Nothing spells summer like cranking on your air conditioner and unwinding in a cool, breezy living room. But if you live in a two-story house, you probably already know that getting a cool temperature downstairs and upstairs is more challenging than you’d like.
Learn why your AC isn’t cooling upstairs, how to fix it, and when to dial in help from a professional AC technician.
How Does Multi-Floor House Design Affect Temperature?
To understand why the upper floors are hotter, we’ve got to go back to high school science class. Hot air is much less dense than cold air because air molecules have more energy when it gets hot. As a result, these hotter air molecules move around much more, increasing the space between the molecules. In English? Hot air is lighter and rises above cool air.
When you have a multi-floor house, the warm air naturally balloons to the upper levels, whereas the cold air sinks to the ground. While this may not be a problem in cooler months, it’s noticeable and problematic in summer months as your HVAC system must work extra hard to make even noticeable cooling happen.
1. Blocked Vents
Does your upstairs usually have a breeze cooling? If your cooling problem arose suddenly and there’s nothing overtly wrong with your HVAC, the problem could stem from a blocked vent.
HVAC systems distribute air through a vented design and then push air out through vents in your home. Most of these vents are on the floor on the baseboards. As a result, ducts can become blocked by dust, pet hair, furniture, and other impediments.
The good news is that the fix is easy here: check that there is no heavy dust accumulation by the vents by cleaning them out. Also, check to ensure no furniture is blocking the vents or their airflow. You might be surprised by how much greater cooling you get by doing a light cleaning session.
2. AC Maintenance Needs
Though it may seem like your HVAC is running fine, chances are it needs a tune-up. That’s because your HVAC system runs fairly constantly, pumping out cool air in the summer and warm air in the winter. As a result, homeowners should schedule AC maintenance before the start of every summer season.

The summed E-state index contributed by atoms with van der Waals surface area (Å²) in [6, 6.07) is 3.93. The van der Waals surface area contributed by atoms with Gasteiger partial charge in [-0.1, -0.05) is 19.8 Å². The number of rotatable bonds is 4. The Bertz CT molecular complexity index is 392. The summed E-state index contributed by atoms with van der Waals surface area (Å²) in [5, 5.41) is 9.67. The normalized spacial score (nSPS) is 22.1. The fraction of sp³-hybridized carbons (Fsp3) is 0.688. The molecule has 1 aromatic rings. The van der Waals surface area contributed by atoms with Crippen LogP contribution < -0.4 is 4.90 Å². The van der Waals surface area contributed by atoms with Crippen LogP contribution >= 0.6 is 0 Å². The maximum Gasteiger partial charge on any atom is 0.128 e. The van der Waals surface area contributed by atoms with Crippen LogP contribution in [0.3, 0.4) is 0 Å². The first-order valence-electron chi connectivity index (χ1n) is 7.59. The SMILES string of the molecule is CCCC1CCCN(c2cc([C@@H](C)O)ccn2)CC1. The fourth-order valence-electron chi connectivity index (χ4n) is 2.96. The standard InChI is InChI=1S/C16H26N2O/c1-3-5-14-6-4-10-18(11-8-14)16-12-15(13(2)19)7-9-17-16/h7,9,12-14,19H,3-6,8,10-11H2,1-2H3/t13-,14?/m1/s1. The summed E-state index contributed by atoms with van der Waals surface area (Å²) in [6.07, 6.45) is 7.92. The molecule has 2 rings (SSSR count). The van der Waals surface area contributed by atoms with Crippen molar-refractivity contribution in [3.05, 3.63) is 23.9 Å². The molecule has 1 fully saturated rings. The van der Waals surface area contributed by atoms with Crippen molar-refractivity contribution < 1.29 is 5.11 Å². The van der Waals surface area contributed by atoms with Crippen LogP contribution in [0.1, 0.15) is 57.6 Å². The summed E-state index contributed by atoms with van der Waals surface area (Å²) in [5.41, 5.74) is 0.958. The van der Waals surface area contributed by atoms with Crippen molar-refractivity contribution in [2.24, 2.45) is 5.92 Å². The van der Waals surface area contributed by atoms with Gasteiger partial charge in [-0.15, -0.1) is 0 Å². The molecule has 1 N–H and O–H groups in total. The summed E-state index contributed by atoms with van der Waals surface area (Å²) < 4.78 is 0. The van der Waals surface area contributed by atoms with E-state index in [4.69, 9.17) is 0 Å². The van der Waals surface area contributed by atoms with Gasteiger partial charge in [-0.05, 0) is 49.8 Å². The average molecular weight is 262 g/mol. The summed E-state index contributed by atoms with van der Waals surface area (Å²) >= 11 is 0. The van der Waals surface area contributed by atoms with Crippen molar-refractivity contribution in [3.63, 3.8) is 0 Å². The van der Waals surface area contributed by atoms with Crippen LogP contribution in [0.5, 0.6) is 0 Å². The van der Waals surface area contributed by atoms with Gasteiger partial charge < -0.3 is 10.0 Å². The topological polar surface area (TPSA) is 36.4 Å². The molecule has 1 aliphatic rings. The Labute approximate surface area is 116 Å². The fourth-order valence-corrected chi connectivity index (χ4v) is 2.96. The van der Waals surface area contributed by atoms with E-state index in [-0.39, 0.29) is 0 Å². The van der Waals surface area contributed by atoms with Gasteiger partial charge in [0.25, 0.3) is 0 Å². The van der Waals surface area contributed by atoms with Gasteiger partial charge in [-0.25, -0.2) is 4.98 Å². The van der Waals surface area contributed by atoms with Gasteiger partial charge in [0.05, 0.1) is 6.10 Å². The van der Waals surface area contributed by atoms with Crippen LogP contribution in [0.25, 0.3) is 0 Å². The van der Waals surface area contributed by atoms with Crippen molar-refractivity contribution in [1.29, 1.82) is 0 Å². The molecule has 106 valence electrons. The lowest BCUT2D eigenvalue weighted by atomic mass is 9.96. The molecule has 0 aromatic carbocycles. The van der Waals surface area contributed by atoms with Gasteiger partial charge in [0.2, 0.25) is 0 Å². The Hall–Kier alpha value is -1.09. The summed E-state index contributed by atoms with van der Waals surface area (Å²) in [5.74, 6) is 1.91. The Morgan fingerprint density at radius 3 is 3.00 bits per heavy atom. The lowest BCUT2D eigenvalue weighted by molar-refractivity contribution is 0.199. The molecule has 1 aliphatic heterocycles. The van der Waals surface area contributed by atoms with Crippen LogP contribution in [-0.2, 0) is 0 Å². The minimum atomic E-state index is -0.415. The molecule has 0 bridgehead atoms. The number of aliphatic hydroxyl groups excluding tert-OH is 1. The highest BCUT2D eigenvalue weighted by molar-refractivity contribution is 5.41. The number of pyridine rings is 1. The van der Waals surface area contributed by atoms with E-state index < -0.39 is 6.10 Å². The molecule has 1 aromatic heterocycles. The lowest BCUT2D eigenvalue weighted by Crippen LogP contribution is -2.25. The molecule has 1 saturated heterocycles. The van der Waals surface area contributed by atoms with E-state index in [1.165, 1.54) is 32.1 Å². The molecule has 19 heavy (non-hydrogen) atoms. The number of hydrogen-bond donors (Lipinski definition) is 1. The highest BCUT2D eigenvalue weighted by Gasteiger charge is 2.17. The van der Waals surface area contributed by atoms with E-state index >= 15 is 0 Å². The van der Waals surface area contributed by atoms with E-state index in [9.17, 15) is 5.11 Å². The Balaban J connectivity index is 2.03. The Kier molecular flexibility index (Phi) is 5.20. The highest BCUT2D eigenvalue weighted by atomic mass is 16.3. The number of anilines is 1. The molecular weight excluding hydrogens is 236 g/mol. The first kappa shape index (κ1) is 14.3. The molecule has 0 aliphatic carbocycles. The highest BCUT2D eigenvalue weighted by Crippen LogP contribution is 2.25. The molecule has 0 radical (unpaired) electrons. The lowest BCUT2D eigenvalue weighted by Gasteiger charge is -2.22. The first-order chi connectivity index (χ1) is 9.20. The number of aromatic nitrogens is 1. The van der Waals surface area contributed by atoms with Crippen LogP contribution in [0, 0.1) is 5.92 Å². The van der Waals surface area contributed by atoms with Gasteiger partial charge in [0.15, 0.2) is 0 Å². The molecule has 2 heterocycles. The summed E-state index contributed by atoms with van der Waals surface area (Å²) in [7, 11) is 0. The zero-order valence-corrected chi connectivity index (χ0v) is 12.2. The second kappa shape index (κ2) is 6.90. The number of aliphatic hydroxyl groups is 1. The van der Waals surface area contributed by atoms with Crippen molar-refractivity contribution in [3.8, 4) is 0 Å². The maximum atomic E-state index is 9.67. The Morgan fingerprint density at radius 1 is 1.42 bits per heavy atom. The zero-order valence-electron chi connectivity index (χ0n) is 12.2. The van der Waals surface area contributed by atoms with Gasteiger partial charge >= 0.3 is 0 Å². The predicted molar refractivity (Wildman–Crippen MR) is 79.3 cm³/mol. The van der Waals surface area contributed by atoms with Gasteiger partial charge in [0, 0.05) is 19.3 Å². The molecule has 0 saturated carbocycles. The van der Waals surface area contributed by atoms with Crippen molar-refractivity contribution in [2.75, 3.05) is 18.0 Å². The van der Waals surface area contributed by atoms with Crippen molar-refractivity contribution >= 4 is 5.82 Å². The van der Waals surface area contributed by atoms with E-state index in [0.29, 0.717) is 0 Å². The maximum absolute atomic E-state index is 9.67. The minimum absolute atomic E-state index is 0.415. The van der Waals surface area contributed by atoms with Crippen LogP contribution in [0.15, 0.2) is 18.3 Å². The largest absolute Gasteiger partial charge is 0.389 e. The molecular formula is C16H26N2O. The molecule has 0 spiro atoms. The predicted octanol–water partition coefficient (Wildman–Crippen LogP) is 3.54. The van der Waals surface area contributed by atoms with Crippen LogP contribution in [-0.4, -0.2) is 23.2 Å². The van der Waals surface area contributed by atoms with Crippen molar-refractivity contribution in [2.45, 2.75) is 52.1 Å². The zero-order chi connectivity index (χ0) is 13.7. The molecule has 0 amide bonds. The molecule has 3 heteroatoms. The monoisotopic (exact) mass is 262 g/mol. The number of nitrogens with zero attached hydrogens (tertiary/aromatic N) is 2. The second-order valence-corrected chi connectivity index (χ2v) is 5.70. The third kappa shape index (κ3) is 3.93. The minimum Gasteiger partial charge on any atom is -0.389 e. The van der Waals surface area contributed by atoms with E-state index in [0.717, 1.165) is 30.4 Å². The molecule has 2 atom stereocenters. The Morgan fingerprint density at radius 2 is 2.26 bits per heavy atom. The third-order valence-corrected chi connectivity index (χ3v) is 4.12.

Your HVAC system may suffer from problems like a clogged air duct, malfunctioning blower fan, malfunctioning air compressor, leaking or overworked unit, and more.
Schedule maintenance to kick your summer season off on the right start.
3. Broken or Leaky Ducts
If your HVAC system is the heart of your home, then the duct system is the arteries. Cooling systems work by having the HVAC system produce cool air. Then, it uses the ducts to distribute air to different rooms in the home. When there’s a problem with the vents, you won’t get cool air, no matter how hard your HVAC system works.
Ducts could have rips, tears, and excessive buildup, which stops air. Or you could have an older HVAC system that simply didn’t build enough ducts to the second floor. Consider scheduling duct maintenance to keep your ducts healthy and working properly.
4. HVAC Unit Is Outdated
Is central air not cooling upstairs? The problem could be an outdated HVAC. Old, antiquated HVAC units spell trouble for homes. The older the system, the more it will struggle to cool your home. Additionally, older units are less efficient, which means that it takes more fuel to produce and distribute cool air. If your unit is older than ten years old, consider upgrading to a new HVAC system or mini-split system.
5. Hot Roof
One aspect homeowners may not consider is a hot, uninsulated roof. Consider your roof, which spends twelve full hours absorbing the power of the sun. After a while, the roof absorbs excessive heat. If you don’t have proper insulation between the ceiling and your top floor, all that heat transfers to your second story.
The same logic applies if you have an uninsulated attic. Consider insulating your roof and attic to keep hot air out and cool air in.
6. HVAC Unit Is on the First Floor
HVAC units work by sucking in warm air and producing and distributing cool air throughout the house. If your HVAC system is on the first floor, it won’t be as effective and will work overtime to produce moderate cooling. This is because the cool air in your home sinks to the floor, and your HVAC system must continually push and re-circulate the cool air back up.
Make your HVACs life as easy as possible. Check to ensure there are no leaks in the vents, as this will lose what cool air the HVAC system can circulate. If you notice your HVAC system is struggling significantly, it’s worth contacting a professional to possibly upgrade your HVAC to better suit the size of your home.
7. The Temperature on Your Thermostat Is Too High
Sometimes, it’s the easiest problems that throw us for a loop. Many homes now have zoning cooling units, which allow different areas of the home set at different temperatures.
In the case of the upstairs, we all know that hot air rises, which means that, on average, your home base temperature will be warmer upstairs and cooler downstairs. Try lowering the upstairs temperature by two or three degrees the next time your AC is not working upstairs. Consider installing a zoning or smart cooling system so you never compromise your cooling needs.
Call Us for AC Maintenance Services in NJ
Don’t sweat through another New Jersey summer. When your upstairs AC is not cooling, contact a professional to troubleshoot and make fast, effective repairs. Whether the problem is due to an outdated HVAC system or clogged filters, our technicians have your back.